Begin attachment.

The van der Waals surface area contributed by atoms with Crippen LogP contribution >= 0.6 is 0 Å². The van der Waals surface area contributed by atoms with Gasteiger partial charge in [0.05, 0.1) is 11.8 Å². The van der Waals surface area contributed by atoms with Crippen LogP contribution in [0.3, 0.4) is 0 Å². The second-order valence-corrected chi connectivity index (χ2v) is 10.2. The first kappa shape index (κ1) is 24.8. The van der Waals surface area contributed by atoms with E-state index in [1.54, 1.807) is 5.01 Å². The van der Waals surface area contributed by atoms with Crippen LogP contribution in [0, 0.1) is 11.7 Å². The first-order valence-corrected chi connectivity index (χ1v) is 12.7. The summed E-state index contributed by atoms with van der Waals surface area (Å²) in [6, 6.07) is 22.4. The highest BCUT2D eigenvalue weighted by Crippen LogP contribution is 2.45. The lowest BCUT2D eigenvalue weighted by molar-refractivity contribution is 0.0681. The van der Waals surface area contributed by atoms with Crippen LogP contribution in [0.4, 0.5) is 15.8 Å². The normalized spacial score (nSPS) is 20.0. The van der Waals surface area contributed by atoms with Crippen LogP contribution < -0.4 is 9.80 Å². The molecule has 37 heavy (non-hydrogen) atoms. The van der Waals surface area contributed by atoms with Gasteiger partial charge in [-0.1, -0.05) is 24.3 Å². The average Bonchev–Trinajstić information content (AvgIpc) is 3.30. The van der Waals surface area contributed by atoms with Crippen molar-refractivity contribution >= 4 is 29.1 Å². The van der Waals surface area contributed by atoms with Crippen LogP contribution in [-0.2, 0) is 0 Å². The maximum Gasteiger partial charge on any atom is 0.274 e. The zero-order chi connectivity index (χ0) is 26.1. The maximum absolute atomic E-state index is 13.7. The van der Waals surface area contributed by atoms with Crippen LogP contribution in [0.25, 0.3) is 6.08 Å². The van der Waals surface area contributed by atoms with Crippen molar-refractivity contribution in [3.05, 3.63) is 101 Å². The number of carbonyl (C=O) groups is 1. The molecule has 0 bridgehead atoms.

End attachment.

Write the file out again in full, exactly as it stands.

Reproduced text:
The van der Waals surface area contributed by atoms with Crippen LogP contribution >= 0.6 is 0 Å². The van der Waals surface area contributed by atoms with Gasteiger partial charge in [0.05, 0.1) is 11.8 Å². The van der Waals surface area contributed by atoms with Crippen LogP contribution in [0.3, 0.4) is 0 Å². The second-order valence-corrected chi connectivity index (χ2v) is 10.2. The first kappa shape index (κ1) is 24.8. The van der Waals surface area contributed by atoms with E-state index in [1.54, 1.807) is 5.01 Å². The van der Waals surface area contributed by atoms with Crippen LogP contribution in [0, 0.1) is 11.7 Å². The first-order valence-corrected chi connectivity index (χ1v) is 12.7. The summed E-state index contributed by atoms with van der Waals surface area (Å²) in [6, 6.07) is 22.4. The highest BCUT2D eigenvalue weighted by Crippen LogP contribution is 2.45. The lowest BCUT2D eigenvalue weighted by molar-refractivity contribution is 0.0681. The van der Waals surface area contributed by atoms with Crippen LogP contribution in [0.4, 0.5) is 15.8 Å². The normalized spacial score (nSPS) is 20.0. The van der Waals surface area contributed by atoms with Crippen LogP contribution < -0.4 is 9.80 Å². The molecule has 37 heavy (non-hydrogen) atoms. The van der Waals surface area contributed by atoms with Gasteiger partial charge in [-0.1, -0.05) is 24.3 Å². The average Bonchev–Trinajstić information content (AvgIpc) is 3.30. The van der Waals surface area contributed by atoms with Crippen molar-refractivity contribution >= 4 is 29.1 Å². The van der Waals surface area contributed by atoms with Crippen LogP contribution in [-0.2, 0) is 0 Å². The maximum Gasteiger partial charge on any atom is 0.274 e. The zero-order chi connectivity index (χ0) is 26.1. The maximum absolute atomic E-state index is 13.7. The van der Waals surface area contributed by atoms with Crippen LogP contribution in [0.25, 0.3) is 6.08 Å². The van der Waals surface area contributed by atoms with Crippen molar-refractivity contribution in [3.05, 3.63) is 101 Å². The number of carbonyl (C=O) groups is 1. The molecule has 0 bridgehead atoms.